History

1861 The Kurrus Family immigrated to the United States from Germany and settled in East St. Louis, Illinois.

1883 -On March 17, 1883, Joseph Anton purchased MeyerStrothman-Mertz Livery and Undertaking Company at 102-104 North Third Street and changed the name to Joseph A. Kurrus Livery and Undertaking Company.

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First home of Joseph A. Kurrus Livery and Undertaking Company, before the streets were raised. (City Hall on the Left)

1886 – Frank J. Kurrus, eldest son of Joseph, joined the firm as the accountant.

1889 During Mayor Melbern M. Stephen’s administration, the City of East St. Louis decided to elevate the street ten feet because of flooding. Some areas of the city were raised 13 feet, which saved much of the city during subsequent floods. Since this covered the doors of the original building, an addition was built to provide street access.

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Added new building on the right after streets were raised. (Notice the doors on the original building on the left)

1892 – On January 1, Joseph’s fifth child, Charles G. Kurrus, joined the firm as a funeral director.

1896 – On May 26, while the firm was celebrating its 13th anniversary, a cyclone hit East St. Louis, leaving thousands of people homeless and numerous people injured or killed. Joseph, Frank, and Charles comforted and assisted the grieving.

1900 – A new livery and undertaking building was built at 315-317 North Ninth Street, and the company used both buildings until 1908 when the Third Street building was abandoned.

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Second location of Joseph A. Kurrus Livery and Undertaking Company. (Notice boarding stables)

1902 Charles Sr. began studying intricate techniques of embalming through a correspondence course and received the 472nd license for embalming in the State of Illinois (which was before the legal requirement date of 1905). He was the first licensed funeral director and embalmer in East St. Louis.

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1903 – Charles Jr. told stories that his dad related to him about a series of rainstorms in 1903 that nearly drowned East St. Louis. The flood was so bad that Charles Sr. had to take a boat to work.

 

 

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1904 A giant died while working at the World’s Fair in 1904. The man was eight feet tall, and Charles Sr. had to build a special coffin.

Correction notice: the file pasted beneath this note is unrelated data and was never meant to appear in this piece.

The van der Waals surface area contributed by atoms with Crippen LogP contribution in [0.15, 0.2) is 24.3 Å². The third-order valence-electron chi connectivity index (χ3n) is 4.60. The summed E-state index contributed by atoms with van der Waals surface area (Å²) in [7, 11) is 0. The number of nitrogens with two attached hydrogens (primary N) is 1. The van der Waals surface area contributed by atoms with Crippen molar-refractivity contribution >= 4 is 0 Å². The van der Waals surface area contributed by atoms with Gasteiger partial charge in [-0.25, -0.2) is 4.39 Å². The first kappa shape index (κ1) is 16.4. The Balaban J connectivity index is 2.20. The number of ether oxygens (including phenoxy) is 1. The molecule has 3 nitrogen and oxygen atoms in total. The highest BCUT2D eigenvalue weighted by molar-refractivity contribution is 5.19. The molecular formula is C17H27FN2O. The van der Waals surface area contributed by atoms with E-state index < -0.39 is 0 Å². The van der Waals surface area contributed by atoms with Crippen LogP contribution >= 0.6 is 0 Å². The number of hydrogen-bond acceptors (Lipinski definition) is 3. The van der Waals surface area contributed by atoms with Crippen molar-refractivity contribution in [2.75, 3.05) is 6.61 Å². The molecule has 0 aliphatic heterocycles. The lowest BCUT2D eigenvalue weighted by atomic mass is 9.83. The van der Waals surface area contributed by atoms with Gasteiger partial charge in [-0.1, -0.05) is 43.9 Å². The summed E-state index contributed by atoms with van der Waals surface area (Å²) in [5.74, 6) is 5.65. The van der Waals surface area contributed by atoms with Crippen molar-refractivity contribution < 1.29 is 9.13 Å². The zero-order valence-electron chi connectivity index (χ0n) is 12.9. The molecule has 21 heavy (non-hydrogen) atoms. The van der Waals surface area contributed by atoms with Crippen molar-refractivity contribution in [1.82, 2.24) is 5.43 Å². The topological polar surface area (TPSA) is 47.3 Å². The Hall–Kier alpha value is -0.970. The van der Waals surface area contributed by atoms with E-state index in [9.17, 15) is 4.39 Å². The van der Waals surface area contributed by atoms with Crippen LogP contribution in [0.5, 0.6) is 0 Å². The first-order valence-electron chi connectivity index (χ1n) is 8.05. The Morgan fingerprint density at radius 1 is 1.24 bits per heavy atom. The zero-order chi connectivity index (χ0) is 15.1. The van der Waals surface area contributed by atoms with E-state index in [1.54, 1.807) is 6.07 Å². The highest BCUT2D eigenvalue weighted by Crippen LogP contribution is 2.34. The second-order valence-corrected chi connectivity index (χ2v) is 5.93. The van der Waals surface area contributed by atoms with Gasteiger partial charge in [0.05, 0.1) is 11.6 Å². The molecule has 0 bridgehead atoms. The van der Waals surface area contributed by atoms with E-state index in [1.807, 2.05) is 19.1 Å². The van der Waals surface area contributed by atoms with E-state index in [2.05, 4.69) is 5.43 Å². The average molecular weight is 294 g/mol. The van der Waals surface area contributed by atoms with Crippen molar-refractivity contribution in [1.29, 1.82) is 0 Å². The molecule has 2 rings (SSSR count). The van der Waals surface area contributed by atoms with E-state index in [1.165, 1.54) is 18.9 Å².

Joseph purchased a grandfather clock in St. Louis during the World’s Fair. It can be seen still working over 110 years later at the Kurrus Funeral Home.

Early 1900s – During this time Joseph and Charles went to the deceased person’s home and did the body preparation (embalming) in the basement or a back room. The body was then dressed and casketed for the wake (visitation) and services, all of which took place in the home of the deceased. By 1915, most of the preparation took place at the funeral home, but most of the visitations and services continued to take place in the home of the deceased. The funeral home did have a chapel where people gathered for the services.

 

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1910 – During the 27th anniversary, Frank and Charles Sr. acquired the first motorized funeral equipment in East St. Louis, which provided an choice between a horse-drawn hearse and a motorized hearse. This option lasted until 1917, when only motorized vehicles were available. This necessitated the name change from Kurrus Stables to Kurrus Garage.

 

 

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1915 – Charles and Frank purchased a Moon ambulance, which was the first motorized ambulance in East St. Louis.

 

1917 – In July, a bloody outbreak of violence occurred, stemming from the employment of African-American workers in a factory holding government contracts. This was the worst incident of racial unrest in the United States during the World War. Charles Jr. was told by his father that there were over 100 African-Americans and ten white people killed, many of whom were buried by Kurrus Funeral Home.

1922 – Viola Kurrus Vogt, eldest child of Charles Sr. became associated with the company as secretary/treasurer and funeral director. She developed the record numbering system that is still being used today.

1926 – Charles G. Kurrus, Jr. joined the funeral home as a licensed funeral director and embalmer. Charles Sr., Frank, and Charles Jr. soon realized that the Ninth Street location had become inadequate for the expanding business, and plans were made for a new home. On August 15, 1926, the ground-breaking of the new location at 2525 State Street occurred.